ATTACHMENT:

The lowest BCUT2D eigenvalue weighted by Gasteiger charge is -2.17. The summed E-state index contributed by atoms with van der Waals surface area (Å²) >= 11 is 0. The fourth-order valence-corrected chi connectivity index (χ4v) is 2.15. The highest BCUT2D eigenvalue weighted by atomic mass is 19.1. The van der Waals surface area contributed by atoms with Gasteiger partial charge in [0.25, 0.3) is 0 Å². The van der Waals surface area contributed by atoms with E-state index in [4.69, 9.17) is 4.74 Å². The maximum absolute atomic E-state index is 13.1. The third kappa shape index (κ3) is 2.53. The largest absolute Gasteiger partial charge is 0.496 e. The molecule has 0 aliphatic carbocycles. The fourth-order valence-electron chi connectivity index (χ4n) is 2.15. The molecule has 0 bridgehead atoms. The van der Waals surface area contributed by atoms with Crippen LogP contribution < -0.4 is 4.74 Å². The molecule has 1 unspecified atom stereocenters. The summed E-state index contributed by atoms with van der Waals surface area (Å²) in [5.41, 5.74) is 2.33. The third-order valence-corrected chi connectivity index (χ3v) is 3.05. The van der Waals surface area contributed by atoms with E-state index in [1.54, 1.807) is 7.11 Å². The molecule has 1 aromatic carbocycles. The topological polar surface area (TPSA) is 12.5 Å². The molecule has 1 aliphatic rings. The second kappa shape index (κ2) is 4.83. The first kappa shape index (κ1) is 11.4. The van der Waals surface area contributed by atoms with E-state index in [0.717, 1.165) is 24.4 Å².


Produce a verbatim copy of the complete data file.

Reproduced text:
The lowest BCUT2D eigenvalue weighted by Gasteiger charge is -2.17. The summed E-state index contributed by atoms with van der Waals surface area (Å²) >= 11 is 0. The fourth-order valence-corrected chi connectivity index (χ4v) is 2.15. The highest BCUT2D eigenvalue weighted by atomic mass is 19.1. The van der Waals surface area contributed by atoms with Gasteiger partial charge in [0.25, 0.3) is 0 Å². The van der Waals surface area contributed by atoms with E-state index in [4.69, 9.17) is 4.74 Å². The maximum absolute atomic E-state index is 13.1. The third kappa shape index (κ3) is 2.53. The largest absolute Gasteiger partial charge is 0.496 e. The molecule has 0 aliphatic carbocycles. The fourth-order valence-electron chi connectivity index (χ4n) is 2.15. The molecule has 0 bridgehead atoms. The van der Waals surface area contributed by atoms with Crippen LogP contribution < -0.4 is 4.74 Å². The molecule has 1 unspecified atom stereocenters. The summed E-state index contributed by atoms with van der Waals surface area (Å²) in [5.41, 5.74) is 2.33. The third-order valence-corrected chi connectivity index (χ3v) is 3.05. The van der Waals surface area contributed by atoms with E-state index in [1.54, 1.807) is 7.11 Å². The molecule has 1 aromatic carbocycles. The topological polar surface area (TPSA) is 12.5 Å². The molecule has 1 aliphatic rings. The second kappa shape index (κ2) is 4.83. The first kappa shape index (κ1) is 11.4. The van der Waals surface area contributed by atoms with E-state index in [0.717, 1.165) is 24.4 Å².